A Few Of The Problems With A Fetal Narrator

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Ashley Bowen

Staff Writer

Ashley Bowen earned a PhD in American Studies and Public Humanities in December 2016. Her research focuses on the history of health, medicine, and social services in the period from the American Civil War to World War I. When she isn't feeling existential angst about finishing her dissertation, she works as a part-time bookseller and plans adventures as a field agent for Atlas Obscura. A Texas native now living in Washington, DC, she has been known to travel long distances for a proper breakfast taco and Dr. Pepper. Her writing appears on Book Riot, Atlas Obscura, museum blogs, and in various "serious" academic journals. Twitter: @aebowenPhD

nutshell coverWhen I first heard about Ian McEwan’s latest novel, Nutshell, I assumed it was a joke. A murder mystery and riff on Hamlet, narrated by a world-weary fetus, written by a 68-year old man might actually be peak old white guy lit fic. Honestly, if you gave me three days to come up with a set-up to a joke about pretentious, masculine literature, I probably wouldn’t have gotten to Nutshell. A second book with a fetal narrator, Sarah Cohen-Scali’s award-winning novel Max, also begins in utero. It’s a more explicitly political novel and the decision to begin in utero makes (slightly) more sense. However, both books accept a deeply problematic premise.

Max CoverTwo books may not quite be a trend… yet. Still, I think we’ve got to talk about the politics and limitations of fetal narrators before this becomes a thing. As a feminist, advocate for reproductive justice, and reader, I have three related concerns about any book that takes place from the perspective of a fetus regardless of its intent.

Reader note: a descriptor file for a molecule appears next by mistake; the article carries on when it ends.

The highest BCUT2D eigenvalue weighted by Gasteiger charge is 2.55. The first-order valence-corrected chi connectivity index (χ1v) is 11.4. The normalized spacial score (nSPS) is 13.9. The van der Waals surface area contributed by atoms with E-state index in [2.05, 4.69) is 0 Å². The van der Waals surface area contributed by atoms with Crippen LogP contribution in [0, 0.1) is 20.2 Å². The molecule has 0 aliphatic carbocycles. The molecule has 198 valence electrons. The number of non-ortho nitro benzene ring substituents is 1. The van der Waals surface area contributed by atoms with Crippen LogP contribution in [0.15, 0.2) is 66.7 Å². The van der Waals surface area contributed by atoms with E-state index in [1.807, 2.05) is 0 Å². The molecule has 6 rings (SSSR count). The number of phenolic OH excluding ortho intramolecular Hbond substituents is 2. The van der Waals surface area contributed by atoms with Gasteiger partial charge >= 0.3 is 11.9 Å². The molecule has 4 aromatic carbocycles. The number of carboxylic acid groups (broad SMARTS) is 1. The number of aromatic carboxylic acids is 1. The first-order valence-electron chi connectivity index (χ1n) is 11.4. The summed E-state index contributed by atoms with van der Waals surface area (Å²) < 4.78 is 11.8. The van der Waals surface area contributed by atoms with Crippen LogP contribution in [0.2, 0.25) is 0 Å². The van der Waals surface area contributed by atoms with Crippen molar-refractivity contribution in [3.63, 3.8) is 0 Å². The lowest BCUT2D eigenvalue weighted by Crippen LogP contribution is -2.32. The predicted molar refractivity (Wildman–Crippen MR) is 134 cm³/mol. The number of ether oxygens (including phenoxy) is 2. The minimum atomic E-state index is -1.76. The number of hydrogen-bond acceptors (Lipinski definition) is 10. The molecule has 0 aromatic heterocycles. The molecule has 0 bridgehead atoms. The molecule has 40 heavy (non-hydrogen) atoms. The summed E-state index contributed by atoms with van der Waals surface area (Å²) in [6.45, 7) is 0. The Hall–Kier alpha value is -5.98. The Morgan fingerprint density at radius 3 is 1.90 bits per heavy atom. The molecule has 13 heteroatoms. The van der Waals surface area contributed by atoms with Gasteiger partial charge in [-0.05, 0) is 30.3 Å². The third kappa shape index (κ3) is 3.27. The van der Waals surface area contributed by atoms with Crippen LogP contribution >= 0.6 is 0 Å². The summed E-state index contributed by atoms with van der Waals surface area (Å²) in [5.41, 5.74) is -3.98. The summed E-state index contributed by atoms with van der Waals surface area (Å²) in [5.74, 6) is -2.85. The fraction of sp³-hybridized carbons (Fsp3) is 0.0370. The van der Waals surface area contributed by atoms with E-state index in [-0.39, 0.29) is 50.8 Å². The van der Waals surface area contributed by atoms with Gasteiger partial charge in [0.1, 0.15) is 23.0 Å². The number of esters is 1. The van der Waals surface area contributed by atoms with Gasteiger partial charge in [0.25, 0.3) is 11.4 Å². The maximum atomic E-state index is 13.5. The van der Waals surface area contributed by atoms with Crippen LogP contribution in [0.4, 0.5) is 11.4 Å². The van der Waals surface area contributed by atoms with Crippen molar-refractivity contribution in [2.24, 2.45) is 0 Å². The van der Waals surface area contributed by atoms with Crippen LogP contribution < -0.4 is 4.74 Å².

First, in an era when anti-choice lawmakers and activists are using so-called “fetal personhood” laws to roll back reproductive rights, books like Nutshell and Max explicitly affirm that fetuses are whole, independent subjects with freewill, preferences, and opinions. Efforts to recast fetuses as people are part of a coordinated political agenda by anti-choice organizations to criminalize abortion and punish women. Narratives like Nutshell and Max represent the inevitable (if extreme) end-point of this political strategy.

I do not believe that either McEwan or Cohen-Scali intended their books to be anything but thought experiments. However, at this particular moment in time books like this are inherently political. That no one, apparently, asked McEwan about what it means to write from the perspective of a conscious, literate, and urbane fetus astounds me. I’m doubly surprised that precious few of the reviews of Nutshell have pointed out how problematic it is to cast a fetus as a person on par emotionally and intellectually with a 68-year old man.

McEwan is British and Cohen-Scali was born in Morocco and now lives in France, so they might be forgiven for not keeping abreast of American anti-choice activists’ tactics. Even without the threat of changing the law to restrict reproductive autonomy, focusing on the fetus distracts from the humanity of the pregnant person. In Vice, Lynn Paltrow, executive director of National Advocates for Pregnant Women, explained that personhood laws have generated “an extraordinary backlash against women’s equality and status as constitutional persons.”